Yet the trade certainly had a well-maintained tradition of misconduct and brutality – and not merely in the way its apprentices were treated. About the best known mid-century sweep was James Cannon, the Walworth Terror, a ruffian whose outrages led to seventeen convictions for assault in ten years and culminated in a turn-up in which a couple of policemen suffered a terrible mauling at his hands. This last feat proved a mistake. At Quarter Sessions he received the unusually heavy sentence of two years’ imprisonment for the injuries inflicted on one policeman: but higher authority was now aroused and at the instance of the Treasury Solicitor the case was transferred to the Old Bailey where, partly maybe because of the general odium attaching to his profession, a jury found Cannon guilty on the capital charge of attempting to murder the other officer. He was condemned to hang. According to an eye-witness ‘the sweep seemed astonished at the verdict’ – as well he might, considering the leniency with which such offences were often treated. In the upshot, however, the penalty was commuted to penal servitude.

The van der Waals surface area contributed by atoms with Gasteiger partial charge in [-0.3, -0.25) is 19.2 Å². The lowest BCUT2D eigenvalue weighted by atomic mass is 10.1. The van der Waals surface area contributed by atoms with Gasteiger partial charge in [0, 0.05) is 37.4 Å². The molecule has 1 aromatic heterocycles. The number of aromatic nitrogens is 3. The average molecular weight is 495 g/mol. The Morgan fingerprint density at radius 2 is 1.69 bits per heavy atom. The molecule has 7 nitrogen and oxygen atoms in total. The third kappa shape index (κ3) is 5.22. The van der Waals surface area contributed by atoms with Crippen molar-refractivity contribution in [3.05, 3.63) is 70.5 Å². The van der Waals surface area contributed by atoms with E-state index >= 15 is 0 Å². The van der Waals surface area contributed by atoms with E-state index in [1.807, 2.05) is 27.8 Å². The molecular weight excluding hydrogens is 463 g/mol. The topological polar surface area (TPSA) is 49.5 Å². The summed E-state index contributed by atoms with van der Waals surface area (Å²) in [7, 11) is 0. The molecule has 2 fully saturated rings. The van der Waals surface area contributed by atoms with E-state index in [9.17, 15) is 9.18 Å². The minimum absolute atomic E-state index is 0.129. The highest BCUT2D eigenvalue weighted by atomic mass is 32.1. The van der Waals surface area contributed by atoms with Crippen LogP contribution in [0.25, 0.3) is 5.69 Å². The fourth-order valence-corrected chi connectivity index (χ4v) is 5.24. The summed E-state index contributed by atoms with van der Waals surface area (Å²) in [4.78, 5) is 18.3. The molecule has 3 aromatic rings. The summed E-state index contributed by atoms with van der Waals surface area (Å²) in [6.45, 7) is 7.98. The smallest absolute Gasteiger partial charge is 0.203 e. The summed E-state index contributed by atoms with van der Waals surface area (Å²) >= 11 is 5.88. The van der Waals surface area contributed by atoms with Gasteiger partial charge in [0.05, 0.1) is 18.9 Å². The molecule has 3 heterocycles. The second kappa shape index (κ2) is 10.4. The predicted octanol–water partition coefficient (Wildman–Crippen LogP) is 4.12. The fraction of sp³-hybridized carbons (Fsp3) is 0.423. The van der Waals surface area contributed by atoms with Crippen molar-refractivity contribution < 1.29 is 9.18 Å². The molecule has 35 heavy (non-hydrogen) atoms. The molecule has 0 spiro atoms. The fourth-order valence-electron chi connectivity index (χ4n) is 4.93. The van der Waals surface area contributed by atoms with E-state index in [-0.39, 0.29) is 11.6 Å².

So far as crimes against property are concerned, chimney-sweeps whose thoughts turned to housebreaking had some important advantages. A climbing boy’s training was a first-rate preparation for cat-burglary, and the most sensationally agile thief of the century was a runaway sweep’s apprentice. Further, to a degree quite unique among the disreputable classes, sweeps had opportunities to enter premises worth robbing and study their lay-out and potentialities. Even if they did not want to attempt a robbery on their own account they were often in an excellent position to provide professional criminals with inside information – a very saleable commodity.

By far the commonest method of heating for houses, offices, shops and even warehouses, was by open grates which were most inefficient and deposited huge quantities of soot. There had necessarily to be a great deal of chimney-sweeping, so that, if only a small fraction of the sweeps ever had dealings with criminals, their influence on the pattern of crime would still have been considerable.

[above extract: Chesney, pp.56-59]